31 Aug 2010

City Fizz

For the first time in 16 years, I have been away from England for longer than 4 weeks on the trot. Actually by the time I went back to Albion slightly over a week ago, it had been 8 months since I was there last: a record! Besides this was only going to be a flying visit, three days crammed-full with appointments involving flights, taxis, trains, coaches and buses, not exactly a leisurely city break where you can take the sights in, play tourists and treat yourself.


I invited my brother to come along, as my travelling companion. I think I needed a human anchor, some sort of moral support, as I felt somehow daunted by the prospect of facing full-on city life after 8 months of island recluse life, beached on the shore of a tiny village an hour's drive away from the nearest town.

My brother hadn't been in Manchester since January 2002, therefore as a land planning/ architecture enthusiast, I was looking forward to his input about the city centre remodel. He was anticipating change but not the kind of change he witnessed: a whirlwind vertical architectural challenge deployed at full-throttle between the odd preserved historical landmark, a supposedly concerted vision of new Manchester that flirted with controversy as it transcended into a chaotic mish-mash of proportions, style, materials and substance. Already you can't help but forge an idea about which of those new structures will make it to the next 50 years, and which will start a slow descent into demolition before the end of the next decade...


Also a flying visit to Liverpool!
Some of those projects weren't completed by the time I left Manchester in December 2009, for instance Spinningfields, yet with more of the same in the offing than elsewhere in town (or elsewhere in Blighty for that matter): ample office space (with supply expected to overtake demand), chain bars, Prêt-à-Mangers and branded coffee branches, Tesco and Sainsbury's in their mini or midi formats...

Meanwhile Piccadilly Gardens looked different too, even to I. The groundfloor to One Piccadilly Gardens, home to Bank of New York (BNY Mellon), now promotes café culture with the likes of Kro Bar, as an extension to existing offerings from Caffè Nero & Co. The once desolate concreted square ('gardens' remaining an overstatement) has now turned into an invitation to somewhat linger rather than dash past.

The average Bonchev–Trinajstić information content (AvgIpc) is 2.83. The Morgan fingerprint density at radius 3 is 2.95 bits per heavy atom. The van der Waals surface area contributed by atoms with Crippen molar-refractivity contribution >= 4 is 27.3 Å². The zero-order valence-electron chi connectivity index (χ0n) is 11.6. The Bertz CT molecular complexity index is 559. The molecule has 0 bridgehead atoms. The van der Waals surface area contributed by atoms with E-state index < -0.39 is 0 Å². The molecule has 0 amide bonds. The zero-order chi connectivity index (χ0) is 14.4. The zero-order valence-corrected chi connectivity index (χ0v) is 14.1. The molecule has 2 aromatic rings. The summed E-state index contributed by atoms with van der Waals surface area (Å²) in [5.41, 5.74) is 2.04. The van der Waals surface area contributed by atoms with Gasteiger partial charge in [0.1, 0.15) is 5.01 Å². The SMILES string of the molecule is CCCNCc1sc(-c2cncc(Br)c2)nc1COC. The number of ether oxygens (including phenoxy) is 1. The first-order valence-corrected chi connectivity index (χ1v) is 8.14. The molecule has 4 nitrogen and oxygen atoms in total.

Elsewhere, a construction site opposite Victoria Station reveals that Chethams School of Music has surprisingly embraced modernity and, in a 'tabula rasa' exercise, is having state-of-the-art premises constructed. But in our speedy tour of town, my brother and I surprised ourselves by deciding that the best store refit was the once unloved/ despised Arndale Centre: gone are the 1970s yellow toilet brick cladding, dingy lighting and claustrophobic ambience, and in are the natural light wells, airy walkways, quality white tiling and revisited shop spaces that make the Arndale compete with the Trafford Centre in terms of style and kerb appeal, an aberration of thought prior to the refit!


At the side of City Inn Hotel where we were staying, we discovered a pedestrian gateway that conveniently links the Gay Village (pictured above)/ South Piccadilly Gardens area as a streamline shortcut to Piccadilly Train Station, with (yet again) brand-new office blocks thrown in the redevelopment (one housing the GMPTE*).

I have to admit that over the last 5 years or so, I haven't been a regular Manchester city centre visitor, hence the fact that many of the (un)/fortunate brand-new property developments had slipped off my radar, and I was indeed always in for a surprise when I did go into town, losing my way, trying to remember what the previous building looked like, searching for clues, bemoaning those soul-less unloved buy-to-rent apartment blocks, with dubious architectural merit, that relentlessly sprang like unsightly cold sores, cages of metal hastily clad in glass or faux-brick (thinking of the residential tower-block on New Bridge Street). A couple of years ago, I remember counting no less than 12 construction site cranes in the skyline along the M.E.N. Arena-Trinity Way-Mancunian Way!


The June 1996 IRA bombing propelled - so to speak - Manchester city centre into a building site that went far beyond the impact of the bomb damage, into an era of fervent deconstruction/ construction/ reconstruction that still continues today, 13 years later. The city centre has changed beyond recognition. Love it or loathe it, it is nonetheless a fascinating transformation, albeit ruthless in places, but this is only history repeated, despite the fact that our architect luminaries and City Council chiefs pledged not to repeat the architectural mistakes of their post-WWII forefathers. Who are we to blame because after all nobody's perfect and 'errare humanum est' (error is human!). And in the same breath we are told that someone's junk is someone else's treasure... A modernist's excuse?

*GMPTE = Greater Manchester Public Transport Executive
Further reading: Why not check out my reader contribution to a Manchester property development piece published by G7UK (September 2008).

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